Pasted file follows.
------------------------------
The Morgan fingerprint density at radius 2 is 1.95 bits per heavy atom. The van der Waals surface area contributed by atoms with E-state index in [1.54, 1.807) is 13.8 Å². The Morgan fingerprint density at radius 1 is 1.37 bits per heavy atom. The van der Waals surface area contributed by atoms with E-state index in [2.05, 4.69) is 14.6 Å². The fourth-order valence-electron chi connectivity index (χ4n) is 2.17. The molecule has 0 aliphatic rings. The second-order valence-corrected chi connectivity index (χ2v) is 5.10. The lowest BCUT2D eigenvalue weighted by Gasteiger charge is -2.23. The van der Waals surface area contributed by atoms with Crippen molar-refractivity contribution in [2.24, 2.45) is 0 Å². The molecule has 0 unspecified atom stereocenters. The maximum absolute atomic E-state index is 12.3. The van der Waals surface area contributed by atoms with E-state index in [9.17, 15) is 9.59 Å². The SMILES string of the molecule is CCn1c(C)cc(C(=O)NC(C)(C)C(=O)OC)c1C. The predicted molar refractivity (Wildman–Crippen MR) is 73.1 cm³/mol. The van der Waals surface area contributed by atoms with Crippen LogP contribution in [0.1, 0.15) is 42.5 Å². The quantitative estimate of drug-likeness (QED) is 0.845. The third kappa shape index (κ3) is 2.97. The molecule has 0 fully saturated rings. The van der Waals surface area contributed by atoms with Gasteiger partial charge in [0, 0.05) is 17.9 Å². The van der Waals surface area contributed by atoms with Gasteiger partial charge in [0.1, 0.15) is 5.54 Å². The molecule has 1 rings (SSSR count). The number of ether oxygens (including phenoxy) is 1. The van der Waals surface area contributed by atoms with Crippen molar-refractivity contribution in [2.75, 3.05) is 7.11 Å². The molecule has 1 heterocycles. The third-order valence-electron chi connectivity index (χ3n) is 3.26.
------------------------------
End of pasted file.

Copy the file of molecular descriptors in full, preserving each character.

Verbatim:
The Morgan fingerprint density at radius 2 is 1.95 bits per heavy atom. The van der Waals surface area contributed by atoms with E-state index in [1.54, 1.807) is 13.8 Å². The Morgan fingerprint density at radius 1 is 1.37 bits per heavy atom. The van der Waals surface area contributed by atoms with E-state index in [2.05, 4.69) is 14.6 Å². The fourth-order valence-electron chi connectivity index (χ4n) is 2.17. The molecule has 0 aliphatic rings. The second-order valence-corrected chi connectivity index (χ2v) is 5.10. The lowest BCUT2D eigenvalue weighted by Gasteiger charge is -2.23. The van der Waals surface area contributed by atoms with Crippen molar-refractivity contribution in [2.24, 2.45) is 0 Å². The molecule has 0 unspecified atom stereocenters. The maximum absolute atomic E-state index is 12.3. The van der Waals surface area contributed by atoms with E-state index in [9.17, 15) is 9.59 Å². The SMILES string of the molecule is CCn1c(C)cc(C(=O)NC(C)(C)C(=O)OC)c1C. The predicted molar refractivity (Wildman–Crippen MR) is 73.1 cm³/mol. The van der Waals surface area contributed by atoms with Crippen LogP contribution in [0.1, 0.15) is 42.5 Å². The quantitative estimate of drug-likeness (QED) is 0.845. The third kappa shape index (κ3) is 2.97. The molecule has 0 fully saturated rings. The van der Waals surface area contributed by atoms with Gasteiger partial charge in [0, 0.05) is 17.9 Å². The van der Waals surface area contributed by atoms with Gasteiger partial charge in [0.1, 0.15) is 5.54 Å². The molecule has 1 rings (SSSR count). The number of ether oxygens (including phenoxy) is 1. The van der Waals surface area contributed by atoms with Crippen molar-refractivity contribution in [2.75, 3.05) is 7.11 Å². The molecule has 1 heterocycles. The third-order valence-electron chi connectivity index (χ3n) is 3.26.